Shop and yard indirect costs mount up quickly, and disciplined action must be taken to ensure that shop and yard indirect cost codes do not become a dumping ground for costs that are more appropriately charged elsewhere. This is particularly true of yard operations where work done to stage, load and dispatch equipment or supplies to sites should be coded to job mobilization and not to a general shop or yard indirect cost item. The same is true when allocating labor costs. Everything possible must be done to ensure that time is correctly coded to work orders or equipment unit numbers and not, as is so often done, to incorrect indirect cost codes.

The most controversial conversations surrounding shop and yard indirect costs relate to the way in which these costs are attributed to or recovered from “revenue-generating activities or units of output.” The “allocation base” or the “basis upon which an entity allocates its overhead costs” is invariably the subject of heated discussion.

There are two schools of thought. The first suggests that indirect costs can be definitively attributed to labor hours worked in the shop or yard. All shop and yard indirect costs should therefore be recovered by means of a fully burdened labor rate that includes both the general payroll labor burden and an additional mark-up required to cover shop and yard indirect costs. Proponents give two reasons: Dealers do it this way, and it is the only way they can compare their costs with the dealers’ costs. This works for dealer shops because they sell labor hours. It is their principal output, and the rate they charge is their principal source of income. The more labor hours they sell, the more likely they are to fully recover their indirect costs.

The second school of thought understands that dealer shops and contractor shops and yards are different. They argue that contractor shops do not sell labor hours, and labor is an input rather than an output. They suggest that the output from a contractor’s shop is functioning equipment working reliably in the right place at the right time. They know that it is extremely dangerous to attribute overhead to an input and to base overhead recovery to the volume of input used.

This school of thought understands that a dealer’s shop is different from a contractor’s shop and yard. They know that regardless of the way you assign indirect costs, you cannot compare apples with oranges.

Contractors must not attribute shop and yard indirect costs to labor. When this is done, overhead cost recovery problems are frequently “solved” by increasing inputs, adding unnecessary labor, and reducing the focus on efficiency.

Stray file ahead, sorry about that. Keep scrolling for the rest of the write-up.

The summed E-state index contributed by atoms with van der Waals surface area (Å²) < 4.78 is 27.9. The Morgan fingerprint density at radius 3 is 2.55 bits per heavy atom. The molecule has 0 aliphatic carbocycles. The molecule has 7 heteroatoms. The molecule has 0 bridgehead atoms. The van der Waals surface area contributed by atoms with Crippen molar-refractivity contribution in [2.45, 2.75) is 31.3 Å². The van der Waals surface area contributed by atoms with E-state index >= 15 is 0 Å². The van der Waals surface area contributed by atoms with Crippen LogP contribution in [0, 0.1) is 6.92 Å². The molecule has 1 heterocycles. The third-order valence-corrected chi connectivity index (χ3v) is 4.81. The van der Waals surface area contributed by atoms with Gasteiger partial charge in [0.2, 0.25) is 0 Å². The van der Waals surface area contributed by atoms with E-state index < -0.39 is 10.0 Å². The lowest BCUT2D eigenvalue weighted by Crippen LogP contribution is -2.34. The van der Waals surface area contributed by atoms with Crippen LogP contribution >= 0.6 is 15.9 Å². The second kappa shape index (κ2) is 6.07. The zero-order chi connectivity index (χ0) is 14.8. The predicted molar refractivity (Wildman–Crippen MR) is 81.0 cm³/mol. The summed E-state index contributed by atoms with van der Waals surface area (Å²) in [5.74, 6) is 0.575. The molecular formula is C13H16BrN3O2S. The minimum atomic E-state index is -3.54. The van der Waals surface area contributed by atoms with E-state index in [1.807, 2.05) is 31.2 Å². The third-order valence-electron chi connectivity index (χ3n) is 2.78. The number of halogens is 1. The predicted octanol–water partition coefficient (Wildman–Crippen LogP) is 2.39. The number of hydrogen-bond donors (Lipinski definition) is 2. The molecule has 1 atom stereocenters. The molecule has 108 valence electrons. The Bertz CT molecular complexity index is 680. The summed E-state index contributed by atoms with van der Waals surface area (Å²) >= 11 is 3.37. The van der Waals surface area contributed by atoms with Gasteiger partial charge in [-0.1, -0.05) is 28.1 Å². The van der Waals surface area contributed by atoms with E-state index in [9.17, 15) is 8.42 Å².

Contractors must attribute shop and yard indirect costs to their principal output: functioning equipment working reliably in the right place at the right time. This is not easy, and as with any cost allocation process, there is no perfect solution. The allocation base used for budgeted costs and the actual costs will always be controversial. So keep it simple. Use known values such as the unit’s rate, the unit’s operating cost rate, the unit’s original capitalized value, or the simplest of all, a straight burden on every unit in the fleet. Understand and defend the methodology and focus on recovering overheads through the productive use of the equipment supported by the shop and yard.

Corporate overhead costs

Most companies perform some of the general corporate functions associated with the administration and management of their equipment fleet at the corporate level. The costs involved will include those associated with accounting, finance, human resources, IT and executive leadership. These overhead costs are frequently not definitively attributed to the cost of a revenue-generating activity or unit of output. They are therefore left as part of the company overhead and absorbed as a deduct from gross operating profit.

Indirect cost definition, budgeting, allocation and recovery is a complex process. Always remember that the most important thing to do with an indirect cost is to eliminate it. Work to answer this question: How can I direct charge this cost and stop it from being an unmanaged indirect cost that will, one way or the other, be the subject of a less than perfect attribution and recovery process?